Ceremonies at the Death of a Chief or of Priests
When a chief from that country dies, he is buried with great solemnity. The cup from which he used to drink is placed on his tomb which is surrounded by arrows stuck in the ground. His subjects mourn him for three days and three nights without eating or drinking. All his friends do the same, and in testimony of the affection they held for the deceased, both men and women cut off more than half their hair. During the next six moons, women specially chosen for the task lament the death of their king at dawn, midday and twilight with great howls. All the king's personal property is carried to his house where it is burnt. They do the same thing for priests.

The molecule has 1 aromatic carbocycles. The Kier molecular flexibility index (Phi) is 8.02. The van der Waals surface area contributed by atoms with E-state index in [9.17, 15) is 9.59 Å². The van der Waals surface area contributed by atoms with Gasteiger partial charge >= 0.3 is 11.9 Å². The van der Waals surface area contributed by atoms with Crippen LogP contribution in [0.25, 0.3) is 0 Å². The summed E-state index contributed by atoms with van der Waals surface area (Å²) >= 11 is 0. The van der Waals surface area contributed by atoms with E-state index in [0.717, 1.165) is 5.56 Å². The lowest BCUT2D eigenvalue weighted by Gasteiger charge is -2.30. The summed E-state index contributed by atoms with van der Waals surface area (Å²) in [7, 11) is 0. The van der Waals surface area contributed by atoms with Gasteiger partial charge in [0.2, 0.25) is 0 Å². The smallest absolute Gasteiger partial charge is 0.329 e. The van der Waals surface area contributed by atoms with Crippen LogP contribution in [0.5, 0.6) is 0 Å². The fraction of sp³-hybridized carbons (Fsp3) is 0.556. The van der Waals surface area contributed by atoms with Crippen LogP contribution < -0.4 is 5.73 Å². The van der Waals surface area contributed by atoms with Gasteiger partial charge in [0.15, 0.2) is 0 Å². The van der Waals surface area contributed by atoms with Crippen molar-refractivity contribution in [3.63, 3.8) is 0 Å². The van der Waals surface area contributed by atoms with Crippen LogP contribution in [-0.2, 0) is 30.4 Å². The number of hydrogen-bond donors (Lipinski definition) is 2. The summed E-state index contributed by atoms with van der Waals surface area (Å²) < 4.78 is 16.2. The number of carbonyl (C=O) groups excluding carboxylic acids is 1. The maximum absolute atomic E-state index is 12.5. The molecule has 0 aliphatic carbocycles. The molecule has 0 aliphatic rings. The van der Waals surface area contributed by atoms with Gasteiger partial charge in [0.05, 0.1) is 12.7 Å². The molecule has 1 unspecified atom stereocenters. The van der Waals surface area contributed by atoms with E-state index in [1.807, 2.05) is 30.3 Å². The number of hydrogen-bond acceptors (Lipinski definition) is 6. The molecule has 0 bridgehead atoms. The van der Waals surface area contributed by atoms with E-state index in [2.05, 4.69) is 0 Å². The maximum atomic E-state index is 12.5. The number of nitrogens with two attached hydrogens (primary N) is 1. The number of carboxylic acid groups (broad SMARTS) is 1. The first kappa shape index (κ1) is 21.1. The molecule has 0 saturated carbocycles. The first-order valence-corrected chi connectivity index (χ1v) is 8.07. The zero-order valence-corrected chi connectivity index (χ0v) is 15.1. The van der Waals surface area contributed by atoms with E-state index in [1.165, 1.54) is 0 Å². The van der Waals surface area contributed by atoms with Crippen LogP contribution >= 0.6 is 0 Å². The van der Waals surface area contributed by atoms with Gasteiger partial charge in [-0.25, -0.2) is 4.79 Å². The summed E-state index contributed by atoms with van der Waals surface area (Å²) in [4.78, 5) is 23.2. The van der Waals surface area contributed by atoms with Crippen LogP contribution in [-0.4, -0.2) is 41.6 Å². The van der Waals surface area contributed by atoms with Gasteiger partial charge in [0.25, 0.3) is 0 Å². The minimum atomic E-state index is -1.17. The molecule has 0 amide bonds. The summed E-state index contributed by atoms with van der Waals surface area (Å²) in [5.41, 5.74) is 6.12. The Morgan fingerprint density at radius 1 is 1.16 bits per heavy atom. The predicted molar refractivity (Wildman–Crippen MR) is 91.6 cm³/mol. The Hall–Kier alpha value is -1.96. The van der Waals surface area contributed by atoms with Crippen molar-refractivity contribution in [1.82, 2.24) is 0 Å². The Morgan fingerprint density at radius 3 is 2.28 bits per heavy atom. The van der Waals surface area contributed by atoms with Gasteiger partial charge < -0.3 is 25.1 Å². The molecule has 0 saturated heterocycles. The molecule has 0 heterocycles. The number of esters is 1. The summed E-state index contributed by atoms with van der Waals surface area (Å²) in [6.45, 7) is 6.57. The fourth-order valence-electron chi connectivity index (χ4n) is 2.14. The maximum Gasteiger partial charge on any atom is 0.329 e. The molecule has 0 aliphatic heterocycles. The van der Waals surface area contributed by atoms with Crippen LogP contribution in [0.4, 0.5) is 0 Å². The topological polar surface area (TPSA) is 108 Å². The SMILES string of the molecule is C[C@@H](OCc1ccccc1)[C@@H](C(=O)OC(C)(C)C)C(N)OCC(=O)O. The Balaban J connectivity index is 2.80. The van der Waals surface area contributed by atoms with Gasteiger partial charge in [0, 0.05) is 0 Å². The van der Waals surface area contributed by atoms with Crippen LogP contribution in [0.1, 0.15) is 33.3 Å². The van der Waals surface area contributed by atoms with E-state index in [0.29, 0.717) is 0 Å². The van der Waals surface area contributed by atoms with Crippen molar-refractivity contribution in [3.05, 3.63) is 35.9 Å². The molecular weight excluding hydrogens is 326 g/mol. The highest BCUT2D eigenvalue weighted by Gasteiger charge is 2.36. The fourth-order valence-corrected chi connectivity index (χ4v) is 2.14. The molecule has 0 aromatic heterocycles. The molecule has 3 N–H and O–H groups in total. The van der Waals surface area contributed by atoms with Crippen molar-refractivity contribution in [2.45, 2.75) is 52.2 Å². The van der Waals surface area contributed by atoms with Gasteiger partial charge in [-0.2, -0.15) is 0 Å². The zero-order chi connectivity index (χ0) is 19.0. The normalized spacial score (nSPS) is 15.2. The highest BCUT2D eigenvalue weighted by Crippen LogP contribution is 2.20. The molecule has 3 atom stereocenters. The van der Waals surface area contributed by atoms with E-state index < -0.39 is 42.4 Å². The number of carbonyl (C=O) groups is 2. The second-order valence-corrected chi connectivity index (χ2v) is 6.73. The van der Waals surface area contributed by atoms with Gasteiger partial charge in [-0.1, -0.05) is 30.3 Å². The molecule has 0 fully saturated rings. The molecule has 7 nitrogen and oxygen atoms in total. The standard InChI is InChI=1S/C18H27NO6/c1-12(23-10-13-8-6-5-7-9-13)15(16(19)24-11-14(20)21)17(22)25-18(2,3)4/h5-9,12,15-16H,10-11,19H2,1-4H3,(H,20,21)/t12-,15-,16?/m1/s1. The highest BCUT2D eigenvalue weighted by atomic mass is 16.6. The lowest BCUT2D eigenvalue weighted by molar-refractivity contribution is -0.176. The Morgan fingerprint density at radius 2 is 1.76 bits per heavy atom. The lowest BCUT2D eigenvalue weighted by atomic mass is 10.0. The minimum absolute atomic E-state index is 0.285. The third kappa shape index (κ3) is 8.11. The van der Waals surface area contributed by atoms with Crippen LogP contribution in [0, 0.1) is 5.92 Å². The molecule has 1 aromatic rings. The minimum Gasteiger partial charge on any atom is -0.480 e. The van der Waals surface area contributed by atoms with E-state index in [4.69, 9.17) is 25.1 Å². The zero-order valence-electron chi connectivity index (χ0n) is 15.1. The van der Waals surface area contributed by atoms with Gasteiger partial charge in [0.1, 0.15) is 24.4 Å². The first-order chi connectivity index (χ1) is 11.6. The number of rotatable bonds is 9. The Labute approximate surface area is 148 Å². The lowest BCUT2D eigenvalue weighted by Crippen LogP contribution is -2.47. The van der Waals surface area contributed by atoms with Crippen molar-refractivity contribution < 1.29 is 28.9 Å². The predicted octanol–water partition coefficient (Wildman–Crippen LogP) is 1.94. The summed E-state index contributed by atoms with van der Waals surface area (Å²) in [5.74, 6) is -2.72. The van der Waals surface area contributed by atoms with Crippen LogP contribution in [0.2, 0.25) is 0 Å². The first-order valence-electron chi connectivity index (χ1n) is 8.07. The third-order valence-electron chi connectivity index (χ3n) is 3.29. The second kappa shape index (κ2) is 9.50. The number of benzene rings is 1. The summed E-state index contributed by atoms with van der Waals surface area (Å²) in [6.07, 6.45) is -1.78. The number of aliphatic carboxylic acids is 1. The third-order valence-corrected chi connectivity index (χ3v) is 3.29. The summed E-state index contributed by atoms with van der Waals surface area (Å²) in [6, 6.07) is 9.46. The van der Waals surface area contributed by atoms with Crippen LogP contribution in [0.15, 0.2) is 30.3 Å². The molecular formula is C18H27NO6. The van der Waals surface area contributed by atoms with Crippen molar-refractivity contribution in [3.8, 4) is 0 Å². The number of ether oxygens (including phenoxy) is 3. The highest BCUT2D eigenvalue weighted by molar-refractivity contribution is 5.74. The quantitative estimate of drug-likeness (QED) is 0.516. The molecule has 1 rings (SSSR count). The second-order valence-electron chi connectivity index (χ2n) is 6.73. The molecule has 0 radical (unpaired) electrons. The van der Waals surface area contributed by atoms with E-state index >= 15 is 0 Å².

All translations are taken from Discovering the New World, Based on the Works of Theodore de Bry, edited by Michael Alexander (New York: Harper & Row, 1976).